St James’: The Clock That Killed

When it happened, people were not surprised that it happened, but rather that it hadn’t happened earlier. Unfortunately for Mr Andrews it happened.

St James Union Workhouse, King’s Lynn, (after 1837)

In 1854 the people of King’s Lynn travelling along the town’s relatively new bypass (London Road had only been built for 50 years) noticed that the big clock on St James’ Workhouse had stopped. For most people it wouldn’t have mattered, but it must have annoyed some. How could you check how late your stagecoach was, or judge if you would be on time for that meeting with the solicitor? Eventually it was decided (we know not by whom) that it should be fixed, and a local clockmaker, Mr Andrews was despatched to do the job.

The Church At The Beginning

Very little of the St James’ building remains today. Local people may often wonder why there is a St James Road, a St James Park, a St James Swimming Pool, a St James Surgery but never know that a large building once dominated the area near the top of what today is The Walks.

The St James’ Building has an interesting history. It had been standing since the early twelfth century on the site in County Court Road, now occupied by part of the London Road Methodist Church, the old County Court Building, the Methodist School Room, and the large block of offices behind that. If you stand on the Methodist Church Car Park you can still see a few ruins of the original brickwork. A good view of an arch and window can bee seen from the Children’s Nursery side.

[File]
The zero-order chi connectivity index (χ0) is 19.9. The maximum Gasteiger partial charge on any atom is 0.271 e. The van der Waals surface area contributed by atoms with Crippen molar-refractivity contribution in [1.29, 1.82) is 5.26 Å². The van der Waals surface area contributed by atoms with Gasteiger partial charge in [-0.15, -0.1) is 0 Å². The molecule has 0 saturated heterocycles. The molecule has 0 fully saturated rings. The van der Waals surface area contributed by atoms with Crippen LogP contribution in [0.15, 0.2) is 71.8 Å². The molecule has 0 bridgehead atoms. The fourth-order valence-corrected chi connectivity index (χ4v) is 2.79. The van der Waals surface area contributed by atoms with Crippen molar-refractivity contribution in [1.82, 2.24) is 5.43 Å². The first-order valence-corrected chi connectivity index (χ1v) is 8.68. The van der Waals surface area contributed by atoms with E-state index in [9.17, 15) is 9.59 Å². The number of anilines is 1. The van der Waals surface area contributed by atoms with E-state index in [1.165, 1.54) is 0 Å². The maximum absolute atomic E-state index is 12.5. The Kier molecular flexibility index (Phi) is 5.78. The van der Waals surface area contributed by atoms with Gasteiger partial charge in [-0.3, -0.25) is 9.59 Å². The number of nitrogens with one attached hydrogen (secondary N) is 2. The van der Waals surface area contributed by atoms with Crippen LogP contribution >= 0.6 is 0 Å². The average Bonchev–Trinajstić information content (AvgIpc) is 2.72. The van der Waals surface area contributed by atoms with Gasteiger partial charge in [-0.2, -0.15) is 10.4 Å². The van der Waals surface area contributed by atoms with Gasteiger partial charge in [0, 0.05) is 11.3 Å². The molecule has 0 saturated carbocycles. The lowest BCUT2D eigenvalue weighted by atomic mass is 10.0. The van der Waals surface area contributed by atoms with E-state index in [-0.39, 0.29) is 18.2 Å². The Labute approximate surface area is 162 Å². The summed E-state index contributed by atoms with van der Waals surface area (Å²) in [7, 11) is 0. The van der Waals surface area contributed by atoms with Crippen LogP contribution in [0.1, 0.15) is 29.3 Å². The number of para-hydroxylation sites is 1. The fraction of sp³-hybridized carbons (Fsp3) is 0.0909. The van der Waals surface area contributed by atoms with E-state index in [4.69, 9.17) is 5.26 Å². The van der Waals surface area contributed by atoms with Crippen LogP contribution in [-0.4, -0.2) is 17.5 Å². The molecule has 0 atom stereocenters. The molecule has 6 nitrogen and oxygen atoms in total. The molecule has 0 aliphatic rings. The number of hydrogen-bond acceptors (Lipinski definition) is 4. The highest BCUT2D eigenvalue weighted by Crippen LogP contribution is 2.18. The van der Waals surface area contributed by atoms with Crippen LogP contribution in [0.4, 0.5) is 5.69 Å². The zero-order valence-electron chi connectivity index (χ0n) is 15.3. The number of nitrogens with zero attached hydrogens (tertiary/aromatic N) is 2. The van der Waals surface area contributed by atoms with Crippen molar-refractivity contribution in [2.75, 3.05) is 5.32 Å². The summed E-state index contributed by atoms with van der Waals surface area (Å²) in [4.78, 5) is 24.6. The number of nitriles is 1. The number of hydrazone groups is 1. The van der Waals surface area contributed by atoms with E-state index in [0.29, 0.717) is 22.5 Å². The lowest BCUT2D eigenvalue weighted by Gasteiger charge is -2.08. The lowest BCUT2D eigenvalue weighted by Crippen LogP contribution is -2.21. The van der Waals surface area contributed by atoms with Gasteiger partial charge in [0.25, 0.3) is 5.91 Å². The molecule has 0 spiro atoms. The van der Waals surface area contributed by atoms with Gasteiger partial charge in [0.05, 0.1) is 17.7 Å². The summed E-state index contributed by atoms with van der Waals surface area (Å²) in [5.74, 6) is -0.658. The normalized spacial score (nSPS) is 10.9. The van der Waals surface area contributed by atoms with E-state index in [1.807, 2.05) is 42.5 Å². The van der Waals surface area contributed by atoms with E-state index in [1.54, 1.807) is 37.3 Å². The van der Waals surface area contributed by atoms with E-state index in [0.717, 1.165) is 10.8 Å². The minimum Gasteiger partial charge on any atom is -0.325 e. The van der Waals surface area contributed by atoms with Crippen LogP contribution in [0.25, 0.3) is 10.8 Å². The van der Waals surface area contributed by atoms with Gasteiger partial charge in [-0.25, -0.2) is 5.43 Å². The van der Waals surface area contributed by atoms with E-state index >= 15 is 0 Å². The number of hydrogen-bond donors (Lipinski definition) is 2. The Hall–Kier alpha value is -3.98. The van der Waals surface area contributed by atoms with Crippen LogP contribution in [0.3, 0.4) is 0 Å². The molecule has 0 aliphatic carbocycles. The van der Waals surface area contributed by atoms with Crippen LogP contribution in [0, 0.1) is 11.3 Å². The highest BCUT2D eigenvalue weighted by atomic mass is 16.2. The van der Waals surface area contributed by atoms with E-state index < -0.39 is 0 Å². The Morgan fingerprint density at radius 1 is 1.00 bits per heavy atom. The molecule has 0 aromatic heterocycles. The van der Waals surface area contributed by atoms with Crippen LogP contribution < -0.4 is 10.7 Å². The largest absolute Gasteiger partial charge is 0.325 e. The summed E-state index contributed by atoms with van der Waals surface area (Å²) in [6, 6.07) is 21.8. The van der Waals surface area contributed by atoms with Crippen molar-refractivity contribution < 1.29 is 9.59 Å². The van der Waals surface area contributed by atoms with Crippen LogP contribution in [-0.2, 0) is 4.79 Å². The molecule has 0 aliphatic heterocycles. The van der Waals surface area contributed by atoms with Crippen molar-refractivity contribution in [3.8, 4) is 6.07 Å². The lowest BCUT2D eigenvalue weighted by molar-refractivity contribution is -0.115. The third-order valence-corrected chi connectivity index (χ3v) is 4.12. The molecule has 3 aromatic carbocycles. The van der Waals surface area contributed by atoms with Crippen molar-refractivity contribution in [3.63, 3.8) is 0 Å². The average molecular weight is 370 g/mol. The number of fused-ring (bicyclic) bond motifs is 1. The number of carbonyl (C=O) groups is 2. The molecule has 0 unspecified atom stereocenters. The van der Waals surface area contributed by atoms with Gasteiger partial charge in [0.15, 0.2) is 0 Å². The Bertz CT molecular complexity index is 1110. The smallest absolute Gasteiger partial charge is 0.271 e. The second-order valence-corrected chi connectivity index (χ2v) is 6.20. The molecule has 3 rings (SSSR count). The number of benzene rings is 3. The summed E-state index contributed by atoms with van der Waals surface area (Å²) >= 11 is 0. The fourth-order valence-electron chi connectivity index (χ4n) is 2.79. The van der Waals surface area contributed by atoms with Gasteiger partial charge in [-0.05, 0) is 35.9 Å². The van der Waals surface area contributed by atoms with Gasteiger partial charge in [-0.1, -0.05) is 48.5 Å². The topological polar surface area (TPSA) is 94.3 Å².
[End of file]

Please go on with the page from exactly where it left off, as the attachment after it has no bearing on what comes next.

St James’ Chapel was built as a “chapel of ease”. Chapels of Ease were subsidiary churches to the mother church. The mother church, the main church in the area, was St Margaret’s (since 2011 The Minster) which had been built in 1101. St James’ was built in 1135, and a second chapel of ease, St Nicolas’, was built in 1146. The extra churches made it easier for the local congregations to attend without having to travel too far to the main church. And as attendance was necessary to help secure a favourable afterlife, and as the population was growing, the extra church capacity was essential. A petition sent to Pope Martin V in 1426 records that at Easter communion there were 1600 persons in attendance at St Margaret’s Church, 1400 at St Nicholas’ and 900 at St James’.